BUILDING SITES ABROAD AND THE NOTION OF PERMANENT ESTABLISHMENT
When a French company works on an assembly construction site in Luxembourg, is that company responsible for paying taxes in Luxembourg?
When a Luxembourg company works on a construction site in France, is that company responsible for paying taxes in France?
The answers to these questions can be found in article 2.3 of the tax treaty signed between France and Luxembourg which deals with the notion of permanent establishment.
This article states that the profits of a company pertaining to a particular country cannot be taxed in another country unless it has a permanent establishment there.
The notion of permanent establishment is defined in the OECD Model Tax Convention as a fixed place of business in which the company carries out all or part of its activities.
The OECD convention gives a non-exhaustive list of examples of permanent establishment such as place of management, branch, office, factory, workshop or a building site where the construction takes longer than 12 months1. This last point is of particular interest.
1- Duration: a building site where the construction does not exceed 6 months (which is the case of the France-Luxembourg treaty, for example) does not constitute a permanent establishment even if the building site includes an office or workshop. Nevertheless, if an office or workshop is used for several building sites, it may be considered a permanent establishment if the activities carried out there go beyond preparations or auxiliary work2.
The 6 month period begins when the preparatory activities are launched in the country where the construction is carried out (for example, setting up a design office) and can extend over several calendar years.
This 6 month period must be assessed project by project. If an entrepreneur is involved in several building projects, each with a duration of fewer than 6 months, even if the total duration of the work exceeds 6 months, permanent establishment does not exist. This condition applies if there is no commercial or geographic link that can be established between the projects.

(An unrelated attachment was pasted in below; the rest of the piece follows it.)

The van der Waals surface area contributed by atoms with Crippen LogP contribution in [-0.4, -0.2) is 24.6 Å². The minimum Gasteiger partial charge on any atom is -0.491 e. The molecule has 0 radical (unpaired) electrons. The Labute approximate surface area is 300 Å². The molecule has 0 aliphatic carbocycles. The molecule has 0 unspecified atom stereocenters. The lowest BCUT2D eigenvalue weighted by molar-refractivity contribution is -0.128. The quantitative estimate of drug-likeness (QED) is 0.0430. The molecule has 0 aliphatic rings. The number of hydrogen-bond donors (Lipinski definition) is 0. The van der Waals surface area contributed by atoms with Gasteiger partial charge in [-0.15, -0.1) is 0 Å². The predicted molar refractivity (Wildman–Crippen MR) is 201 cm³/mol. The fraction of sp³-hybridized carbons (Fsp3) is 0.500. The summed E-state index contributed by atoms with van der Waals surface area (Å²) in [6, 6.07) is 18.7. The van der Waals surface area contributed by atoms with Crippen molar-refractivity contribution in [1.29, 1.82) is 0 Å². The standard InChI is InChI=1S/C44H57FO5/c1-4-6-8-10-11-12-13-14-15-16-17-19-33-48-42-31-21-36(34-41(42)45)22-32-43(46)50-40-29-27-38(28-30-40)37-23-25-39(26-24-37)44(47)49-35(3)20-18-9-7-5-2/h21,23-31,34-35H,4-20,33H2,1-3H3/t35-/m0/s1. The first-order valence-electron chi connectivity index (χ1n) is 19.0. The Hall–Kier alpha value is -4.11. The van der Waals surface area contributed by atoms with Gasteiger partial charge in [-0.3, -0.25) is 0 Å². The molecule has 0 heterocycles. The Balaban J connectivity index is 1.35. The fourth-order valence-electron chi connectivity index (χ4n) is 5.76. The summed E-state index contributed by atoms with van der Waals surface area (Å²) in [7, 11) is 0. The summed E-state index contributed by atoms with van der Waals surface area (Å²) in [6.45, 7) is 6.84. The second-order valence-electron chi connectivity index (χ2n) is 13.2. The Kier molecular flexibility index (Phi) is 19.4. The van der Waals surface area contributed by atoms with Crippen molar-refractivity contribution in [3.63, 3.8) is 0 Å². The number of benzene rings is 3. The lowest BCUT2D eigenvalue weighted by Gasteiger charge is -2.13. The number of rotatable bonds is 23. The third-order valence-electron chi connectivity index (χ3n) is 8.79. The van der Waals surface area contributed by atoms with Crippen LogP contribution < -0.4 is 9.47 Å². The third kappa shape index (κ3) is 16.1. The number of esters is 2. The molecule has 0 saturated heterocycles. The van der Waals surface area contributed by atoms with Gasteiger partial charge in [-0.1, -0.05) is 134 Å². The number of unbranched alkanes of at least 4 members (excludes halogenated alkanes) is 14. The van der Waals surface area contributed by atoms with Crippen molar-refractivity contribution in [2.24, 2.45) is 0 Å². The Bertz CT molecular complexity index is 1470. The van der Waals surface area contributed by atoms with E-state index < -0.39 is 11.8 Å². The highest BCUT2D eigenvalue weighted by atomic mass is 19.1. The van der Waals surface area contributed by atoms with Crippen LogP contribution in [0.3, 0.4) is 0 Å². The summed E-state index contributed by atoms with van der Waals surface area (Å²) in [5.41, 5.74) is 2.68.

2- Type of project: a 'construction or assembly site' can mean the construction of a building, street, bridge, earthworks or drainage. If these projects are carried out by the company itself, the activities of supervising and organizing form an integral part of permanent establishment.
An activity carried out abroad which is not a construction or assembly site, in other words, which cannot be considered a building site, even if it lasts longer than 6 months, is not a permanent establishment unless there is a fixed place of business (no matter the duration of the company's presence).
An example is if a French IT company works in a Luxembourg bank to completely redesign its computer system. Even if they work for longer than 6 months, it does not constitute a permanent establishment.
Table comparing the timelines to permanent establishment for a construction or assembly site in different countries:
|France – Luxembourg tax treaty||6 months|
|Switzerland – Luxembourg tax treaty||12 months|
|Bulgaria – Luxembourg tax treaty||6 months|
|Luxembourg – Romania tax treaty||9 months|
|Luxembourg – Canada tax treaty||12 months|
1 Note the abbreviated duration in numerous Luxembourg tax treaties. For example: 6 months with France and Bulgaria and 9 months with Romania.
2 Article 5-3 of the OECD Model Tax Convention.